So this weekend it’s snowing. Again. I know a bazillion people are probably still (claiming to be) knee-deep in “cleanses” and “detoxes”, but not me. I am doing a Whole30, but I consider that less of a cleanse and more like eating real food. In part, it’s a challenge to myself to see if I can live without dairy. Specifically grass fed cheese and butter. Just because I think I tolerate dairy well enough, doesn’t mean I necessarily do; after all, I used to think I had no stomach issues at all before I started eating Paleo! The fun thing is, I’ve gotten Mr Meatified along for the ride and I can see some huge differences in his health already, notably the fact that he hasn’t had to take a single stomach medication in the last three weeks. Given that he used to do so on a daily basis, I think we can tell that his tummy is a lot happier these days! Now, back to the snow: I was really craving something homey and comforting as a result of the drastic temperature drop, which is where this paleo spaghetti sauce stepped in!
This is a great recipe because you can really adapt it to anything in your fridge vegetable-wise. It’s the kind of thing I often make as a fridge-clearer-upper. Technical term. So don’t worry if you don’t have the exact same quantities or ingredients, just throw in what you’ve got. I’ve called this a weekend recipe because it’s a fairly big batch and it really is best if you simmer it for as long as you can: at about the 2 hour mark on low the meat begins to break down into the sauce and the texture gets deliciously silky without adding any creamy ingredients at all. But if you don’t have that long, you can simmer this paleo spaghetti sauce for about 45 minutes (or as long as it takes to roast and thread a spaghetti squash) and it’s still going to taste delicious. Whatever will work for you! Additionally, this will work just as well with pork as it does with beef or a mixture. Again, use what you have! This freezes and thaws so well I often make it just to fill the freezer with, making sure to keep a couple of single serving portions around – it’s phenomenal over eggs in the morning and makes a welcome change from “breakfast” meats.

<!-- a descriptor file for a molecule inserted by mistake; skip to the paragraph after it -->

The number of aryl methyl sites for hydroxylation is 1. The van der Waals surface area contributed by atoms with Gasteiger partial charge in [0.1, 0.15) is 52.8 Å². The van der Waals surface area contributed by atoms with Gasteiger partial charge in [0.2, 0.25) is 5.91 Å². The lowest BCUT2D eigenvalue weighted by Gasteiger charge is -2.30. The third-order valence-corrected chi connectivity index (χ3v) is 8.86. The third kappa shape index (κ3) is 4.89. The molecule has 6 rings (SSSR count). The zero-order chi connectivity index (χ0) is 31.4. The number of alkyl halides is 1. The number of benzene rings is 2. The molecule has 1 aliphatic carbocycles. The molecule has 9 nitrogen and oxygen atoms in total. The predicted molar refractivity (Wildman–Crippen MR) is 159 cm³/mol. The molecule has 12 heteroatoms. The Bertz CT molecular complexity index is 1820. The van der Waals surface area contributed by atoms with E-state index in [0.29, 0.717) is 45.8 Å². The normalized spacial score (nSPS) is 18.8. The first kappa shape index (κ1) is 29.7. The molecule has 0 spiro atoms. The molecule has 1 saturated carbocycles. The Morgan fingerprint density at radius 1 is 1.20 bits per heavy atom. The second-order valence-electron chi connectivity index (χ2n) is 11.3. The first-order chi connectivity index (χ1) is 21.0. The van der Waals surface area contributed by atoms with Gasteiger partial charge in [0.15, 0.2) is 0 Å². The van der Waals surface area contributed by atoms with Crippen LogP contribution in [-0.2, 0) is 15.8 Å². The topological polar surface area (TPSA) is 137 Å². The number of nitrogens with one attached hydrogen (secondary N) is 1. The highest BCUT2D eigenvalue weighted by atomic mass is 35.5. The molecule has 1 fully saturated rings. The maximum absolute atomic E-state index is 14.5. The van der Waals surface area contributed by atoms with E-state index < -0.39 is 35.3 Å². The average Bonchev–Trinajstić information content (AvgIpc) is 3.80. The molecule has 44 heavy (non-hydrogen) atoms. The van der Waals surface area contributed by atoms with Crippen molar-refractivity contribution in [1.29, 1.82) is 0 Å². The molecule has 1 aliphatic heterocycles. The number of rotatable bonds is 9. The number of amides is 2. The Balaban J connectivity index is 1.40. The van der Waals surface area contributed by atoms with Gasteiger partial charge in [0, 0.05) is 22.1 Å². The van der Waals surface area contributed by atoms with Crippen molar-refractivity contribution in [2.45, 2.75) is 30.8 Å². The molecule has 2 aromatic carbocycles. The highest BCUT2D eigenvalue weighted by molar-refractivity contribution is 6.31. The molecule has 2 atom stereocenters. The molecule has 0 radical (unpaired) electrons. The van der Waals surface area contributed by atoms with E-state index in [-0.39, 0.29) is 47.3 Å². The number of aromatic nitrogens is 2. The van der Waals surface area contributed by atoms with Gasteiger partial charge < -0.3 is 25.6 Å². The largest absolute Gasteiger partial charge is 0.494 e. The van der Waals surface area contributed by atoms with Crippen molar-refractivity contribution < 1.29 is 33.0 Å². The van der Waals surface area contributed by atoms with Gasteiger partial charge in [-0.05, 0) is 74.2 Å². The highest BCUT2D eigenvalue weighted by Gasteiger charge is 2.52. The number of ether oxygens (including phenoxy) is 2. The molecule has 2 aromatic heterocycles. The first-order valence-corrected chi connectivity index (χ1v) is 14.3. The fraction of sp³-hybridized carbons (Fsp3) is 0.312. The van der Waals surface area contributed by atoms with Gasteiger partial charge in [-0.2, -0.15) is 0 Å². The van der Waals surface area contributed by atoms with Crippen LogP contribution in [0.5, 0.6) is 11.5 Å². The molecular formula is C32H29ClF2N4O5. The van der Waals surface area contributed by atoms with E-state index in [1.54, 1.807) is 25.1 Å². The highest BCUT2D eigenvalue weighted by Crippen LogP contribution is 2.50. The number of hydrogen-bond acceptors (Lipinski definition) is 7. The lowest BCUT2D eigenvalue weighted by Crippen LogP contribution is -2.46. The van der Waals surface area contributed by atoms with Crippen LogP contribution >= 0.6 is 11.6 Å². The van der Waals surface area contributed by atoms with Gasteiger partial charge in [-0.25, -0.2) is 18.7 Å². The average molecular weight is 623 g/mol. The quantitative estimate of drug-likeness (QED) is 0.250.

I have a couple of pro tips for the spaghetti squash, too:
- If you want longer “spaghetti” strands, don’t cut it lengthwise like everyone seems to tell you on the internet. Don’t believe the internet! Cut the squash clean through the middle so that each half has a stem on the end.
- Once you’ve roasted it and it’s ready to shred, you will discover that it is approximately as hot of the sun, but you don’t want to have to wait ages before you can eat. So throw it in a bowl or tupperware container that is tall enough to hold it without tipping over onto its side, like in the picture above. That way, you can shred it with two forks without having to burn yourself because you really need a third hand with an oven glove on it to hold the fiery f-, err, sucker.
- Once you’ve shredded the spaghetti squash, lay the strands out on a clean dish towel / paper towel or put it in a colander for a minute or so. This will help pick up some of the excess moisture which will make your sauce runny later.
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